The soft drinks and beverage industry will soon be forced to clearly indicate the fat, salt and sugar composition of products on the front of its packaging. Experts have also suggested that an increase in sugar tax – the current suggestion is to push it from 10% to 20% – will improve health outcomes and boost revenue collection.
The proposal was made just as the Minister of Finance Tito Mboweni is due to make his 2021 Budget Speech next week.
According to experts – as reported by SABC News – a further increase in taxes on sugary beverages will not only cause a reduction in diseases such as diabetes, but will also support the country’s ever-increasing tax collection shortfall.
According to Karen Hofman, who is the Director of the South African Medical Research Centre for Health Economics and Decision Science (SAMRC), a 20% tax increase on sugary beverages will help reduce comorbidities, which have led to increased COVID-19-related deaths among the population.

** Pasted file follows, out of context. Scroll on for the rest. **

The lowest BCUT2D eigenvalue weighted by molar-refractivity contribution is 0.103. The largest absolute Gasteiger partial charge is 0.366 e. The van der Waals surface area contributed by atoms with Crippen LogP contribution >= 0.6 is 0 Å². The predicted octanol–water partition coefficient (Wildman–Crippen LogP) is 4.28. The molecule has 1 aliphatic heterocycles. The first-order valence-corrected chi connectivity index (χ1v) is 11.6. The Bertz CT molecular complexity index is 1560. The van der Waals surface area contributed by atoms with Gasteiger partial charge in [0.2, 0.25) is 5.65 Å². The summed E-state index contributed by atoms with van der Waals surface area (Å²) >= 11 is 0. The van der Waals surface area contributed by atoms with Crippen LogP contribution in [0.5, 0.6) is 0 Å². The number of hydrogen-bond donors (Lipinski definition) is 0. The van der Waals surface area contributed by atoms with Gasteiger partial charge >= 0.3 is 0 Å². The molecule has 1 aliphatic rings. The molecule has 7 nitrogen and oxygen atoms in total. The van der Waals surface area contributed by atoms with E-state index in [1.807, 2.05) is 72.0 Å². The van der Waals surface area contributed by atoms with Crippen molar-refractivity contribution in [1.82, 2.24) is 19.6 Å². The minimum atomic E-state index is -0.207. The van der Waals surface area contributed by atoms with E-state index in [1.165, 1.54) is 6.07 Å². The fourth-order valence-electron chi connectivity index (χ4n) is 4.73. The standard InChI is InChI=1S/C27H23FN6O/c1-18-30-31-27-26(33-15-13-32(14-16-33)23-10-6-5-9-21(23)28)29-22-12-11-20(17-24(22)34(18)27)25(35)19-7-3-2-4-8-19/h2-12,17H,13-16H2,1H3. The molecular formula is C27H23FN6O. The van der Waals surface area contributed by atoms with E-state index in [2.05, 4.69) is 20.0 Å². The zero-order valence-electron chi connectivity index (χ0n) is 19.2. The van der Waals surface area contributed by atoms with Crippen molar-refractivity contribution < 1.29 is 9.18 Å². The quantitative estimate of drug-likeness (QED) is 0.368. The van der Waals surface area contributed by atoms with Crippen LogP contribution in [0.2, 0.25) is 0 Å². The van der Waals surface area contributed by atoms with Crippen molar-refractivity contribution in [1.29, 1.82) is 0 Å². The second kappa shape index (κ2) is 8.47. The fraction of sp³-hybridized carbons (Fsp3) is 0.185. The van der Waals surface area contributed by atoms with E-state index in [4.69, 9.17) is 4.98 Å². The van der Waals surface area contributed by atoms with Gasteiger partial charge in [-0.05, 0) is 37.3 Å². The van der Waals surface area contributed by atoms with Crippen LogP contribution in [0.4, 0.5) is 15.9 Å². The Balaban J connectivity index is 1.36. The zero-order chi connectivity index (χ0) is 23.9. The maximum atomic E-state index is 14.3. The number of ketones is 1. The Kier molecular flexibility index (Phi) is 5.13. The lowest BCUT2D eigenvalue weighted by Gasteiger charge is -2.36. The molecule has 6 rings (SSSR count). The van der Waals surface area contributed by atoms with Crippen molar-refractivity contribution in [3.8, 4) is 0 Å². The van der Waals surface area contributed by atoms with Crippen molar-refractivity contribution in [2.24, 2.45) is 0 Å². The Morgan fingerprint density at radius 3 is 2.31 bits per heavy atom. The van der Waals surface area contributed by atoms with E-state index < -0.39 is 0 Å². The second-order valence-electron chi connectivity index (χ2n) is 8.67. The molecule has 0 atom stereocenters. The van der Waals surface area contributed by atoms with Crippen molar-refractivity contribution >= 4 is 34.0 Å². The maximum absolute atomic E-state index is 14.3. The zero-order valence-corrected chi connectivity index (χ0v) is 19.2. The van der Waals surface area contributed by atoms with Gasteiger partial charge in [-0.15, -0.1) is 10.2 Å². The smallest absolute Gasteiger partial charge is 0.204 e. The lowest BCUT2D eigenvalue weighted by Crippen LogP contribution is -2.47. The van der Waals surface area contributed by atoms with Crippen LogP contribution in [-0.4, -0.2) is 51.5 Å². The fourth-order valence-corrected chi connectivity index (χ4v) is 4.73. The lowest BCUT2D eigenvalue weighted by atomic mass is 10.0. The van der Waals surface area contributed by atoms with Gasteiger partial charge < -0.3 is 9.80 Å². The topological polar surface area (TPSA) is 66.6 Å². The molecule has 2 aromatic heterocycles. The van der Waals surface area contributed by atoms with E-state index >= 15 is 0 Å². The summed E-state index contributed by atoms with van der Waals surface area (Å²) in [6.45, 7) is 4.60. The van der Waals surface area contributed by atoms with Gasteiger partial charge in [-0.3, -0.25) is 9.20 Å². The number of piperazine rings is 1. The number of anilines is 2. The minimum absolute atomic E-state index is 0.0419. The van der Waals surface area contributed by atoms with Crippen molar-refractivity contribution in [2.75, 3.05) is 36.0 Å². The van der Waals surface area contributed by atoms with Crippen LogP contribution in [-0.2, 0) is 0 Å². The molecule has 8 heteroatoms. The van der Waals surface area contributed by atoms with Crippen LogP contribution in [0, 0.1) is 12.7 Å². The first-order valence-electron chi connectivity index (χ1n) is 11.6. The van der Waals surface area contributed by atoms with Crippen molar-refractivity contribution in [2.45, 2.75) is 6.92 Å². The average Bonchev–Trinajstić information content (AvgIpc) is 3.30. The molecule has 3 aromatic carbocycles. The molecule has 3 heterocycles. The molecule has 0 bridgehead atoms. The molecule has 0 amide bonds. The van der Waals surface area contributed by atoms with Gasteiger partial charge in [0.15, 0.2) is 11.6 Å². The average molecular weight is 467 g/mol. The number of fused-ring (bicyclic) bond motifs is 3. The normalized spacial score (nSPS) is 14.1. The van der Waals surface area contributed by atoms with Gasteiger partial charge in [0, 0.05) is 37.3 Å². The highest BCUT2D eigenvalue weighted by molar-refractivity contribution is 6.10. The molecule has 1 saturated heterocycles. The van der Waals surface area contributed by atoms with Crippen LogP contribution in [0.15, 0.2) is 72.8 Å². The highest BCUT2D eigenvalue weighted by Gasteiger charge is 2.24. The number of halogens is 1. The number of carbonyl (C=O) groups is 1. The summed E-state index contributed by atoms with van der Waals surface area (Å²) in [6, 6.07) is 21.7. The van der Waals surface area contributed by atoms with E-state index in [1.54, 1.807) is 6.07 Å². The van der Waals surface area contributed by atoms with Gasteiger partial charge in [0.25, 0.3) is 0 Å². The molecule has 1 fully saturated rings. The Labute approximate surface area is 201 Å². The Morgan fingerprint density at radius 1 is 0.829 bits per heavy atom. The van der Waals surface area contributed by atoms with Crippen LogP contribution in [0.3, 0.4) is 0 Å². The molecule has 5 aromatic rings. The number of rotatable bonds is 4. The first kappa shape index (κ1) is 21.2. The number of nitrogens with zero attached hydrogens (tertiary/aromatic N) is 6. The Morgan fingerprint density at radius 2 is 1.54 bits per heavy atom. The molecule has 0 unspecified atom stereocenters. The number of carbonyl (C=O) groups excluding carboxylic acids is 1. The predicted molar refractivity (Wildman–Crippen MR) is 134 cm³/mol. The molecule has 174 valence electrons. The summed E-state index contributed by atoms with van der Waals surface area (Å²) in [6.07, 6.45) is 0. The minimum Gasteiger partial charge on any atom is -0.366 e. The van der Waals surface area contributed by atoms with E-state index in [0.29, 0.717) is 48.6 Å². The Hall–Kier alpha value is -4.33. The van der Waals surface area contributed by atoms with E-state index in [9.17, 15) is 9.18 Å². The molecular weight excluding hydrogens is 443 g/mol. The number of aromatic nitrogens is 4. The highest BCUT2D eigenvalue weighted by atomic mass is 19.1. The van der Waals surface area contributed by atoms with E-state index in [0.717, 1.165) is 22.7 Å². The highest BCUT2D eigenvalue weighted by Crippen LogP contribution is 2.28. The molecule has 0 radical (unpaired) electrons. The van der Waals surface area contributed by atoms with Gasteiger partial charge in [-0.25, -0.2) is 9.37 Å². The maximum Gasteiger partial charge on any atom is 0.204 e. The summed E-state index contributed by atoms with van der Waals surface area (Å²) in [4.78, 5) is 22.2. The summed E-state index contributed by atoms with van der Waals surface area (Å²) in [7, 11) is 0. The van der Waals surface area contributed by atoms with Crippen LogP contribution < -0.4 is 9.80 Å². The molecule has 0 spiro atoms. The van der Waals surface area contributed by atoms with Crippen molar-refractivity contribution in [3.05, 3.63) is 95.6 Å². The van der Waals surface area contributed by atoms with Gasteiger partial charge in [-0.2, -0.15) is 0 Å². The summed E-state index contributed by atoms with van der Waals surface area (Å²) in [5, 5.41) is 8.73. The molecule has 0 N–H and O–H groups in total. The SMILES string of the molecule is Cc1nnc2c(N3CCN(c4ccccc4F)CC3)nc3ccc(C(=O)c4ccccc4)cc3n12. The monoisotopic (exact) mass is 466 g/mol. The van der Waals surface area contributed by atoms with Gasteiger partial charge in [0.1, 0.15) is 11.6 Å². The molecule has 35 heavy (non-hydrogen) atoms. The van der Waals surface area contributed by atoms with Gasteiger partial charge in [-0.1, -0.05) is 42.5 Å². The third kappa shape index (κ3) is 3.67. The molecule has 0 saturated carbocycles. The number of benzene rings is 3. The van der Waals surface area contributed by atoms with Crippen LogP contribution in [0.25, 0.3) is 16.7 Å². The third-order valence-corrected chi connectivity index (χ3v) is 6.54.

The government currently projects a R300-million shortfall in revenue in 2021’s budget. Experts, however, believe that a significant shortfall of R250-billion can still be recovered, as sin tax was lost during lockdown when alcohol and tobacco sales were banned.
“Of the alcohol, tobacco, and sugary beverages – those taxes in total comprise 3.5% of government revenue. The government is going to be collecting substantially less of what that they had anticipated,” said Director of Research at the University of Cape Town, Corne van Walbeek. “The main reason for that is because of the ban on cigarette sales during 2020 for 20 weeks and the three different bans on the sale of alcohol during that same time period.”